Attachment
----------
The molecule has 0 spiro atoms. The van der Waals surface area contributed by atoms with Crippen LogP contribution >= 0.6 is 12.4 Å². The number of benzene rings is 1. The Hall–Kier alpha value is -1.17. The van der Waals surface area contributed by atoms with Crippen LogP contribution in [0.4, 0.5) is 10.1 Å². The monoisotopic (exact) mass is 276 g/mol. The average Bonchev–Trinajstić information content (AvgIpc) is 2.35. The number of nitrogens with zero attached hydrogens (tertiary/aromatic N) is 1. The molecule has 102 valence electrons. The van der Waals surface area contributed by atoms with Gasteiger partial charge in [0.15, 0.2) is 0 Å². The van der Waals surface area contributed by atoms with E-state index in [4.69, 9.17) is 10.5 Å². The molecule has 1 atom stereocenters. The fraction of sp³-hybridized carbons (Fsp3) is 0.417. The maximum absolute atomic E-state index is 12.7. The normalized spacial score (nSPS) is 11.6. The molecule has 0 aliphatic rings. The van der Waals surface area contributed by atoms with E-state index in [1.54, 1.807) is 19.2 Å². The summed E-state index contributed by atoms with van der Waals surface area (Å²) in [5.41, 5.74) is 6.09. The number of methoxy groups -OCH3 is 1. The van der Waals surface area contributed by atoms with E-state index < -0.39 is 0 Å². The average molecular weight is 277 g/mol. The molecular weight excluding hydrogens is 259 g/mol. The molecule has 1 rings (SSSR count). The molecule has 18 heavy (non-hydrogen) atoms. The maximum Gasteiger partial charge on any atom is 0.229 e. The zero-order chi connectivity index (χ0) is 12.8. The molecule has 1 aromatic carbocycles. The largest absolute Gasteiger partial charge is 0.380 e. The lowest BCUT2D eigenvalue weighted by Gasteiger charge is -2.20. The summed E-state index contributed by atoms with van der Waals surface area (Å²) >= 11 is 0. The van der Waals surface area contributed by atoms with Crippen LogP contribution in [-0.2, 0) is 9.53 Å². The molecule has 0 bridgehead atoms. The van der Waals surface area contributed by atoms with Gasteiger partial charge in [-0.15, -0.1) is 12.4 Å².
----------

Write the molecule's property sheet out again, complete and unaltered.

The molecule has 0 spiro atoms. The van der Waals surface area contributed by atoms with Crippen LogP contribution >= 0.6 is 12.4 Å². The number of benzene rings is 1. The Hall–Kier alpha value is -1.17. The van der Waals surface area contributed by atoms with Crippen LogP contribution in [0.4, 0.5) is 10.1 Å². The monoisotopic (exact) mass is 276 g/mol. The average Bonchev–Trinajstić information content (AvgIpc) is 2.35. The number of nitrogens with zero attached hydrogens (tertiary/aromatic N) is 1. The molecule has 102 valence electrons. The van der Waals surface area contributed by atoms with Gasteiger partial charge in [0.15, 0.2) is 0 Å². The van der Waals surface area contributed by atoms with E-state index in [4.69, 9.17) is 10.5 Å². The molecule has 1 atom stereocenters. The fraction of sp³-hybridized carbons (Fsp3) is 0.417. The maximum absolute atomic E-state index is 12.7. The normalized spacial score (nSPS) is 11.6. The molecule has 0 aliphatic rings. The van der Waals surface area contributed by atoms with E-state index in [1.54, 1.807) is 19.2 Å². The summed E-state index contributed by atoms with van der Waals surface area (Å²) in [5.41, 5.74) is 6.09. The number of methoxy groups -OCH3 is 1. The van der Waals surface area contributed by atoms with E-state index < -0.39 is 0 Å². The average molecular weight is 277 g/mol. The molecular weight excluding hydrogens is 259 g/mol. The molecule has 1 rings (SSSR count). The molecule has 18 heavy (non-hydrogen) atoms. The maximum Gasteiger partial charge on any atom is 0.229 e. The zero-order chi connectivity index (χ0) is 12.8. The molecule has 1 aromatic carbocycles. The largest absolute Gasteiger partial charge is 0.380 e. The lowest BCUT2D eigenvalue weighted by Gasteiger charge is -2.20. The summed E-state index contributed by atoms with van der Waals surface area (Å²) >= 11 is 0. The van der Waals surface area contributed by atoms with Crippen LogP contribution in [-0.2, 0) is 9.53 Å². The molecule has 0 bridgehead atoms. The van der Waals surface area contributed by atoms with Gasteiger partial charge in [-0.15, -0.1) is 12.4 Å².